Rebellion driver Bruno Senna says the team will not 'screw around' in this weekend's Fuji World Endurance Championship round to gain a tactical edge for the following race at Shanghai.
The solo Rebellion R-13 shared by Senna, Gustavo Menezes and Norman Nato has been handed only a 0.03-second per lap handicap under the new performance balancing system that is being implemented for the first time in Japan, following a troubled run to 10th overall at Silverstone.
It gives the #1 car a theoretical advantage of 1.37s over the Silverstone-winning #7 Toyota, and a 0.97s edge over the #8 car that finished the season opener second.
Given the handicap system is based purely on championship points, it raises the prospect that a team could choose to deliberately forsake a result in a particular race in order to gain an advantage for the following event.
But Senna told Autosport Rebellion would not consider approaching the Fuji race tactically in order to gain an edge at Shanghai, a track that is in theory better suited to the Gibson-powered R-13.
"This is not our car's track, that's for sure," said Senna, when asked to assess the Friday practice sessions in Fuji in which the #8 Toyota finished 1.4s up on the field.
"In the last sector there's a massive advantage having the four-wheel drive and the [hybrid power] boost.
"You have to consider the next race, but if you always keep thinking about the next race, you'll never do a good race.
"We had a few issues in the last race, hopefully we have no issues this time and we can have a straightforward competition.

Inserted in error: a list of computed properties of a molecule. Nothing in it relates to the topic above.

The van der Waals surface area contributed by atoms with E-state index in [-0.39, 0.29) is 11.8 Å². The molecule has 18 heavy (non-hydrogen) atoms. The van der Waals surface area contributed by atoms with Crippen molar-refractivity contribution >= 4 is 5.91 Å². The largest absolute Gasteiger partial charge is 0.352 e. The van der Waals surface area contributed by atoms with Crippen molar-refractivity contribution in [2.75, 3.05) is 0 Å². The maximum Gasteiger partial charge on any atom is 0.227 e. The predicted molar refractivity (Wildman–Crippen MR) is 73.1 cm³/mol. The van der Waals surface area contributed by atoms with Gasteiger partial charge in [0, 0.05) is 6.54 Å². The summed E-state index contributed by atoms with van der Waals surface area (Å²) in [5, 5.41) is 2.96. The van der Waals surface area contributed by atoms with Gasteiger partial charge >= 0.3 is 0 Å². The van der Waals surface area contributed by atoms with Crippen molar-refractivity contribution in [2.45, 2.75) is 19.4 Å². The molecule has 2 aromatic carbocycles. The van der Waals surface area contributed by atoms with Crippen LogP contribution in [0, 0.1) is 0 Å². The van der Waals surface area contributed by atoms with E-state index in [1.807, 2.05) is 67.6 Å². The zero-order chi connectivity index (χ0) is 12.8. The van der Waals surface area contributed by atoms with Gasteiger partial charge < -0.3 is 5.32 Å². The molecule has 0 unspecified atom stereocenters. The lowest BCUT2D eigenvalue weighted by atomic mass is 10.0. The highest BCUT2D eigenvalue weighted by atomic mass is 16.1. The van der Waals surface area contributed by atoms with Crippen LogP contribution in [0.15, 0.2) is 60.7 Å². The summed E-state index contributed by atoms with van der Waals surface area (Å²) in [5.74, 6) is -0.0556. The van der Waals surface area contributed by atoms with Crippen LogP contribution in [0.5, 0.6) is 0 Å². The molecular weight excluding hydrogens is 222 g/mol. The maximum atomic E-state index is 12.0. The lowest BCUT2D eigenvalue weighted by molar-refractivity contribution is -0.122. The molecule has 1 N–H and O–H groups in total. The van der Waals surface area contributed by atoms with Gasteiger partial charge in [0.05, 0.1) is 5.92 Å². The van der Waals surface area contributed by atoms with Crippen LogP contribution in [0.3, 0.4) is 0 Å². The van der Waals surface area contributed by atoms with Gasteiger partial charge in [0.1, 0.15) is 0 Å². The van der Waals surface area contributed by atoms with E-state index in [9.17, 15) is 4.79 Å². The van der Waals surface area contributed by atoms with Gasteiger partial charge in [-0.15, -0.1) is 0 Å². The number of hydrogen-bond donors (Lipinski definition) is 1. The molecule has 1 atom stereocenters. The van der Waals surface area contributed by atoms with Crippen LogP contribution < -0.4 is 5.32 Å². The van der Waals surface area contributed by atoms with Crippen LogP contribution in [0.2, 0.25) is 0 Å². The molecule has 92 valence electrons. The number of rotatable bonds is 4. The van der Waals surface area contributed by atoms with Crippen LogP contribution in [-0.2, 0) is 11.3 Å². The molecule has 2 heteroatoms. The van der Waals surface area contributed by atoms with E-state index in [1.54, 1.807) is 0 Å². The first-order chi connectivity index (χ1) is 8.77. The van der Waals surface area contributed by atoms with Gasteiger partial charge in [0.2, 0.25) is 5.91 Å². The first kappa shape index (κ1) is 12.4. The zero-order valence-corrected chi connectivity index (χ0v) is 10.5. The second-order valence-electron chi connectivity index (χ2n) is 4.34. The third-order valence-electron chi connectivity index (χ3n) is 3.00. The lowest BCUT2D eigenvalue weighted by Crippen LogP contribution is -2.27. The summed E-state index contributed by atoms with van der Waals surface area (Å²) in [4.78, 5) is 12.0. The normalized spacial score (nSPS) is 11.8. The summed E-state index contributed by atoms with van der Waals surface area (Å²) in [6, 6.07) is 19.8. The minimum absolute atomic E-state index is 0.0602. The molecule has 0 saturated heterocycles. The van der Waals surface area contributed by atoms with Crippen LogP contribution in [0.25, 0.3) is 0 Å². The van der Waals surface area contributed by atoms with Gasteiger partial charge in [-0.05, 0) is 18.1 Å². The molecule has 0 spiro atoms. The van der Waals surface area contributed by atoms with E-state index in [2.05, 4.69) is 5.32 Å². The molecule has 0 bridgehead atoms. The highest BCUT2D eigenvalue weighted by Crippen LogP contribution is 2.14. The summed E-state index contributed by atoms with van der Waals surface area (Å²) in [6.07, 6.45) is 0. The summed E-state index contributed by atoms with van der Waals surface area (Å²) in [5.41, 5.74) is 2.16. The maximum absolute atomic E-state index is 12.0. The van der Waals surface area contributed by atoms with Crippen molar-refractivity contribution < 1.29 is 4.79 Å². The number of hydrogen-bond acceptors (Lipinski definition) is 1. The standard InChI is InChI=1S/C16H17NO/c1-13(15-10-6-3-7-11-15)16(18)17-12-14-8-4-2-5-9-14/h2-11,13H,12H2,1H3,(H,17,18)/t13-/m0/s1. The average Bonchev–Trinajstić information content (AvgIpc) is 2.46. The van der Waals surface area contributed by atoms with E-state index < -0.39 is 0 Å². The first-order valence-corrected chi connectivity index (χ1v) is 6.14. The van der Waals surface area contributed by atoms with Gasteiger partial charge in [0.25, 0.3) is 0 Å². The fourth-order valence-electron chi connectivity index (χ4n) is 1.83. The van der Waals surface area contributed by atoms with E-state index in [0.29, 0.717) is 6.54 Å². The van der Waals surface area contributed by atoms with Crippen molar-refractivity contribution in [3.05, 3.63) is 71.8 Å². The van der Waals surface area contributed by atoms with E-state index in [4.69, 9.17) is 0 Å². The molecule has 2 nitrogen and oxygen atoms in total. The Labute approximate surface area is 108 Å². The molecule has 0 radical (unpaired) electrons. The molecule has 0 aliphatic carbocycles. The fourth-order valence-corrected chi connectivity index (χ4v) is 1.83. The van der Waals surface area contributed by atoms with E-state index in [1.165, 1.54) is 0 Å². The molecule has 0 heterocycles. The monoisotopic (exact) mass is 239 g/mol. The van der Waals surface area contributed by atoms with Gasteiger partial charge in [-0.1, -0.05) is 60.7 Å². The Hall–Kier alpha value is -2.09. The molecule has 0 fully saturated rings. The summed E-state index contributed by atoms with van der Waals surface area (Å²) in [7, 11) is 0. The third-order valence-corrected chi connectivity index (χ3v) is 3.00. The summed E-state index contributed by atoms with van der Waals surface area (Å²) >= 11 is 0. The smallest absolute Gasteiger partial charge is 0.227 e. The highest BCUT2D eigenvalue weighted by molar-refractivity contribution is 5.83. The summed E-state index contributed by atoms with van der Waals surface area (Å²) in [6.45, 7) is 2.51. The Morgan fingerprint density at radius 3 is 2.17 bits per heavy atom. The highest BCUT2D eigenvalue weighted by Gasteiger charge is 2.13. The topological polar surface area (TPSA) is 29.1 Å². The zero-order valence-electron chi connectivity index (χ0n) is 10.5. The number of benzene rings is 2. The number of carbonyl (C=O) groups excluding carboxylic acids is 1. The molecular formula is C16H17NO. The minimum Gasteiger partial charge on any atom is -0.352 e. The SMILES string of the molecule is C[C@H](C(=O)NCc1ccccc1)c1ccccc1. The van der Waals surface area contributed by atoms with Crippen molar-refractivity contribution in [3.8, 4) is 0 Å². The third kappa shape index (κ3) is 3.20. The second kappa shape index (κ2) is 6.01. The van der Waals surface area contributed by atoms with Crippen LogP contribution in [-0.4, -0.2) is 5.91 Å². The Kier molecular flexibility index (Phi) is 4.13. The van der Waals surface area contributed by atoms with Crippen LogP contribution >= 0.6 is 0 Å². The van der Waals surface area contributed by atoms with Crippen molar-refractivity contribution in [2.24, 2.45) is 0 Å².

"The intention for everybody is to be racing each other and not screwing around.
"We want to go racing, we don't want to be making strategy."
Senna added, however, that Rebellion's desire to win a race this season trumps any thought about where it ends up finishing in the championship, given how unlikely it is the team will challenge Toyota for the title.
"What is the real incentive for coming second in the championship? There's no prize or benefit for that," said the ex-Formula 1 driver.
"We want to win races, and Le Mans particularly, it's the only thing that matters. But we know it will be difficult."
Rebellion has cut back to a single car until next April's Spa race after its #3 R-13, which was competing on a race-by-race basis, took third at Silverstone.
Senna said having just one car on track had its benefits as well as drawbacks.
"We're missing some data for sure, but the team was pretty stretched before," he said.
"Now there's more engineering time, more time for the meetings and so on.
"In a certain way, with the current team structure, it's not necessarily a bad thing to be running one car as things are."